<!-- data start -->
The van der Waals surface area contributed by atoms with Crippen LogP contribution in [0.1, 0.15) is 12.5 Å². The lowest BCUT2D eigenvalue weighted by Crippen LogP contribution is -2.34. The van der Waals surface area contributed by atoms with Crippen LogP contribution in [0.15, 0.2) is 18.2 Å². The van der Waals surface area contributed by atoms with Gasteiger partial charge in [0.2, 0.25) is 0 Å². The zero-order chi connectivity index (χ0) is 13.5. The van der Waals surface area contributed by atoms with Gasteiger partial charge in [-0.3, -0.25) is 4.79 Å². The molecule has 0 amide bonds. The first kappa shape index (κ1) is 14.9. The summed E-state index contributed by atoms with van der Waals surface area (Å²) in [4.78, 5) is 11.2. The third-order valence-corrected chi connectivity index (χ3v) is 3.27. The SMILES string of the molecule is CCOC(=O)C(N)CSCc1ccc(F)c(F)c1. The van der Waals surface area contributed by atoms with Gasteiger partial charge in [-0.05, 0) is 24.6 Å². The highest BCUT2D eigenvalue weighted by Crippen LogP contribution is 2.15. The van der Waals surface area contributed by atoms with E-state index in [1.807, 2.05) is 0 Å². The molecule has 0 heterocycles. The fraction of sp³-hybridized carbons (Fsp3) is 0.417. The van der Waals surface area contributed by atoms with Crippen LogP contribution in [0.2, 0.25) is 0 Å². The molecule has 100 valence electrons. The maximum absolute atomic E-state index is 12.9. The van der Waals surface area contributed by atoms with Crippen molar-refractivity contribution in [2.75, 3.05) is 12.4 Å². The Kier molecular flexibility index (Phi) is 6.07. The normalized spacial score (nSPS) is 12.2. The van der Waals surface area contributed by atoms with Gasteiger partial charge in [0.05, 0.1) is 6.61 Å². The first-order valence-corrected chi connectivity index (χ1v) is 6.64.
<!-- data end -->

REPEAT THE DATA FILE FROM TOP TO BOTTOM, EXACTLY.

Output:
The van der Waals surface area contributed by atoms with Crippen LogP contribution in [0.1, 0.15) is 12.5 Å². The lowest BCUT2D eigenvalue weighted by Crippen LogP contribution is -2.34. The van der Waals surface area contributed by atoms with Crippen LogP contribution in [0.15, 0.2) is 18.2 Å². The van der Waals surface area contributed by atoms with Gasteiger partial charge in [0.2, 0.25) is 0 Å². The zero-order chi connectivity index (χ0) is 13.5. The van der Waals surface area contributed by atoms with Gasteiger partial charge in [-0.3, -0.25) is 4.79 Å². The molecule has 0 amide bonds. The first kappa shape index (κ1) is 14.9. The summed E-state index contributed by atoms with van der Waals surface area (Å²) in [4.78, 5) is 11.2. The third-order valence-corrected chi connectivity index (χ3v) is 3.27. The SMILES string of the molecule is CCOC(=O)C(N)CSCc1ccc(F)c(F)c1. The van der Waals surface area contributed by atoms with Gasteiger partial charge in [-0.05, 0) is 24.6 Å². The highest BCUT2D eigenvalue weighted by Crippen LogP contribution is 2.15. The van der Waals surface area contributed by atoms with E-state index in [1.807, 2.05) is 0 Å². The molecule has 0 heterocycles. The fraction of sp³-hybridized carbons (Fsp3) is 0.417. The van der Waals surface area contributed by atoms with Crippen LogP contribution in [0.2, 0.25) is 0 Å². The molecule has 100 valence electrons. The maximum absolute atomic E-state index is 12.9. The van der Waals surface area contributed by atoms with Crippen molar-refractivity contribution in [2.75, 3.05) is 12.4 Å². The Kier molecular flexibility index (Phi) is 6.07. The normalized spacial score (nSPS) is 12.2. The van der Waals surface area contributed by atoms with Gasteiger partial charge in [0.05, 0.1) is 6.61 Å². The first-order valence-corrected chi connectivity index (χ1v) is 6.64.